It had been a long time coming, her and Bellamy. In the years that they had led side by side, they had borne so much responsibility it was a wonder they were not stooped over under the weight. But they had done it together.
And now, once again with lives in their hands – a list this time, not a lever; ninety-nine names in Clark's handwriting, and one in Bellamy's. His voice was gentle, his hand firm upon her shoulder, and when she looked up at him, she wondered why they had never crossed this line with each other before.
So when they did cross it, seconds later, lips soft and open like a promise kept, bodies meeting like hands clasped in prayer, begging an uncaring god that maybe for once, something good could happen to them.
They allowed themselves a moment of happiness, of pleasure, of arching backs and tangled limbs and a low murmur of, "princess." They hardly had a chance to speak of it afterwards, in the flurry of hope and subsequent disappointment under the looming threat of nuclear apocalypse.
Before they had the chance to express any of the feelings that had burrowed their way so firmly into their hearts that it was like they had always been there, they were separated once again. Bellamy stared at the destruction as they took off, having not only lost his best friend, but also a chance at a maybe that had been on his lips since their first days on the ground.
And Clarke smiled through her tears as she watched her friends escaped the radiated Earth. "May we meet again."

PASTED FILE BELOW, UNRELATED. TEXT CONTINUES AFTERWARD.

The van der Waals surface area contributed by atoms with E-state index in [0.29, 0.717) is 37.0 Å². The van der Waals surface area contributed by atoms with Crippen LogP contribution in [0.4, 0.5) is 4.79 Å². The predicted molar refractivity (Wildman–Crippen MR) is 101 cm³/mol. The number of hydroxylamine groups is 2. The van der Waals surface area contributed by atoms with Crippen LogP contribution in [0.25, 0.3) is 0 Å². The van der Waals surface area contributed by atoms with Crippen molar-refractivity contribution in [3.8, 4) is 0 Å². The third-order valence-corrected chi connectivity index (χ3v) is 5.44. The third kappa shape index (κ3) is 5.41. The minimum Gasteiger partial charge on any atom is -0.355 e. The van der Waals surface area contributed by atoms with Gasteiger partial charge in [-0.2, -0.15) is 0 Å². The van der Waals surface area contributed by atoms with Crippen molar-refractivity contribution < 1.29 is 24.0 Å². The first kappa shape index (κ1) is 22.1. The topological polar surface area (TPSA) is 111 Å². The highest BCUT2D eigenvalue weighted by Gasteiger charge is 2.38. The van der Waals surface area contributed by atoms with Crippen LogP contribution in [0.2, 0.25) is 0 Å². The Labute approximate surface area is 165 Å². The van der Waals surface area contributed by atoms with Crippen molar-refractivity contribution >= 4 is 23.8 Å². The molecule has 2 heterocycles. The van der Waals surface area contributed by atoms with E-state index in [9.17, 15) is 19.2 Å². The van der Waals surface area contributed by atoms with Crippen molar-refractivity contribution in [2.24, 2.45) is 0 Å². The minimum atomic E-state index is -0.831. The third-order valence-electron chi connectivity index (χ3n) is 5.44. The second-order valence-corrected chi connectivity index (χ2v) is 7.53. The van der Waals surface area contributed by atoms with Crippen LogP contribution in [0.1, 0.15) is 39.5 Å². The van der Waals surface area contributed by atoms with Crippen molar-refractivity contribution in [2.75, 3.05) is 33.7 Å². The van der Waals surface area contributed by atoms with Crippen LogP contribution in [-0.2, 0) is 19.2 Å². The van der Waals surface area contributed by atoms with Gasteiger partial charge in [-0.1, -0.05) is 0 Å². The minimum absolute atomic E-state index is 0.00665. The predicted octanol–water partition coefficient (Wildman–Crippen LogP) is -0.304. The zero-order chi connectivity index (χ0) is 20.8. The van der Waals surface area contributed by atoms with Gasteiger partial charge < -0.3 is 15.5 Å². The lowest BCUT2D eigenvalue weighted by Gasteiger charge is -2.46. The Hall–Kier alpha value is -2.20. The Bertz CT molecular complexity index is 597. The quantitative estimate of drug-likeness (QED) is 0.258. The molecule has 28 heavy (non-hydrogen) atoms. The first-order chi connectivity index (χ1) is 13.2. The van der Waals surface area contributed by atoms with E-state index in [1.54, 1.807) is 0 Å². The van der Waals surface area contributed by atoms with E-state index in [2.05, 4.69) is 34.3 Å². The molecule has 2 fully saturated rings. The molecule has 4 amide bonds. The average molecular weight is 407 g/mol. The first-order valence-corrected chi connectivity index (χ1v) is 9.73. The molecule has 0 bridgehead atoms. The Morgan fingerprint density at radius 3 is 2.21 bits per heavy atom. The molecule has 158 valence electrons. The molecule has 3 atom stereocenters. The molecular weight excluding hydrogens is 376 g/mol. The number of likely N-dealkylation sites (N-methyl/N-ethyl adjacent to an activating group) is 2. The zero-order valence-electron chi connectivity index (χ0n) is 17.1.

Clarke did not realize she was pregnant until she had found the valley. She had first thought it the morning sickness was merely an effect of the radiation in the air, but in a few weeks, it was impossible to deny the bump.
Practically speaking, an abortion would have been best under the circumstances. However, she had neither the experience nor the equipment to do it safely and she had seen the efforts of botched procedures during her training on the Ark.
She had omitted it from her daily calls to Bellamy, although she was not quite sure why. She supposed that if the calls were actually making it through to him, she did not want to cause him to worry.
But she was terrified. While she knew all the practical and theoretical information, her situation was less than ideal. There was no telling whether her Nightblood would be passed on to the child – without which, it could not survive – and she had no way to check anything. What she really wanted was to be able to talk to her mom, but there was no way to.
One day, finally, she broke and grabbed the radio. "Hey, Bellamy," she said. "If you can hear me, maybe listen to this in private, it's kinda personal." She took a breath. "We slept together, like two months ago, which you know… cause you were there." She sighed, shaking her head. "And now I'm pregnant. And I didn't want to tell you because you would worry and you can't really do much from up there, but I can't contact my mom in the bunker and I really need to talk to someone about it."